Journal of Chemical Technology and Biotechnology, Vol.82, No.2, 205-208, 2007
A new flow reactor for the treatment of polluted water with microwave and ultrasound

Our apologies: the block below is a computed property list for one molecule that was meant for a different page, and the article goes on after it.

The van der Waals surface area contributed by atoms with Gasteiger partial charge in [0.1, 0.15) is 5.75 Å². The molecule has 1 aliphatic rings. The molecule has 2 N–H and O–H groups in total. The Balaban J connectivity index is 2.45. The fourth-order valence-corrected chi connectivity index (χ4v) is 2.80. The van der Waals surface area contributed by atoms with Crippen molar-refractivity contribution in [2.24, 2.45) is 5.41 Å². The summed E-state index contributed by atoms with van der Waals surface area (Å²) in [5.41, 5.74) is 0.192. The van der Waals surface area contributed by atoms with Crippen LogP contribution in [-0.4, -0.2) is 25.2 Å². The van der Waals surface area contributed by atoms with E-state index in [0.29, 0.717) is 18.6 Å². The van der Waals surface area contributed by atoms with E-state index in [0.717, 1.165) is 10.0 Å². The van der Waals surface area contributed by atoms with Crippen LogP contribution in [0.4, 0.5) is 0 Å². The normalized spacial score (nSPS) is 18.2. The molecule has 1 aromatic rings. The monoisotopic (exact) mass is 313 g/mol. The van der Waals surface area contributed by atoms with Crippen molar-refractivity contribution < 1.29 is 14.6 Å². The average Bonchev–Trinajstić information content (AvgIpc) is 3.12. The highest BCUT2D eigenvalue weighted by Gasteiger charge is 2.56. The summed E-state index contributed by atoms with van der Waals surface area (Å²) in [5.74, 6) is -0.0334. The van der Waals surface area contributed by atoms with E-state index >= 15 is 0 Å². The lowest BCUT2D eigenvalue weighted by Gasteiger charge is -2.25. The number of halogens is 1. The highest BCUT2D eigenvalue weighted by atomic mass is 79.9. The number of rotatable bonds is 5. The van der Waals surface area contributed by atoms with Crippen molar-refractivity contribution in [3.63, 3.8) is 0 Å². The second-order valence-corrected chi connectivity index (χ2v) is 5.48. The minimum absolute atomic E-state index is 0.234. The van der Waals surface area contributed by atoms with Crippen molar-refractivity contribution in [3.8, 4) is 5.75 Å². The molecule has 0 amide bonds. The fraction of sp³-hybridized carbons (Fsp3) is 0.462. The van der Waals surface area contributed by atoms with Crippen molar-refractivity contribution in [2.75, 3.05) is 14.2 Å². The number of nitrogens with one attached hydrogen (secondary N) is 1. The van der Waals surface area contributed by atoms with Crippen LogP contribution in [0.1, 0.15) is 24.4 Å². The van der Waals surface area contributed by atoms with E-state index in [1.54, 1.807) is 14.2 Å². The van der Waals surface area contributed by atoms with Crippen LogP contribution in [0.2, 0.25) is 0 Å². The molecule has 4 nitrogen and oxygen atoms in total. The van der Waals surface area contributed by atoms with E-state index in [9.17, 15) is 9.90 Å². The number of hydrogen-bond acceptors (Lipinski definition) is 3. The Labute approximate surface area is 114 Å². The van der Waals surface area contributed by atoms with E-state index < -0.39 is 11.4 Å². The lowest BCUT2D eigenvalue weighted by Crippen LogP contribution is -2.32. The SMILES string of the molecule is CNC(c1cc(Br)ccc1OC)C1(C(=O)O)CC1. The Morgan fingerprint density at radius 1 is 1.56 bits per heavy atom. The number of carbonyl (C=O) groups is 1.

Microwave (MW) and high-intensity ultrasound (US) provide innovative techniques for the degradation of persistent organic pollutants (POPs). When Fenton's reagent is used to treat industrial wastes, organic pollutants are degraded by highly reactive hydroxyl radicals (HO.) that can oxidize almostany organic compound to carbon dioxide and water. These reactions, when carried out under US or MW, are faster and much more efficient. The present work assesses the combined effect of US and MW using a new flow reactor developed in our laboratory. In this 5 L pilot reactor the liquid was pumped in parallel through a modified domestic MW oven and through a cell where it was irradiated with two US generators working at 20 and 300 kHz, while MW irradiation took place in it modified domestic oven. We studied the degradation of 2,4-dibromophenol (0.1 g L-1 in water) by Fenton's reagent, assessing the contribution of each energy source to the overall effect, and found that MW and US-300 kHz played the main role. A modest amount of oxidant (6 mL 30% H2O2 per 1 L of polluted water) sufficed to achieve complete degradation within 6 h, at which time organic compounds were no longer detectable. Even if no Fenton's reagent was added, about one half of the pollutant was degraded after 3 h irradiation.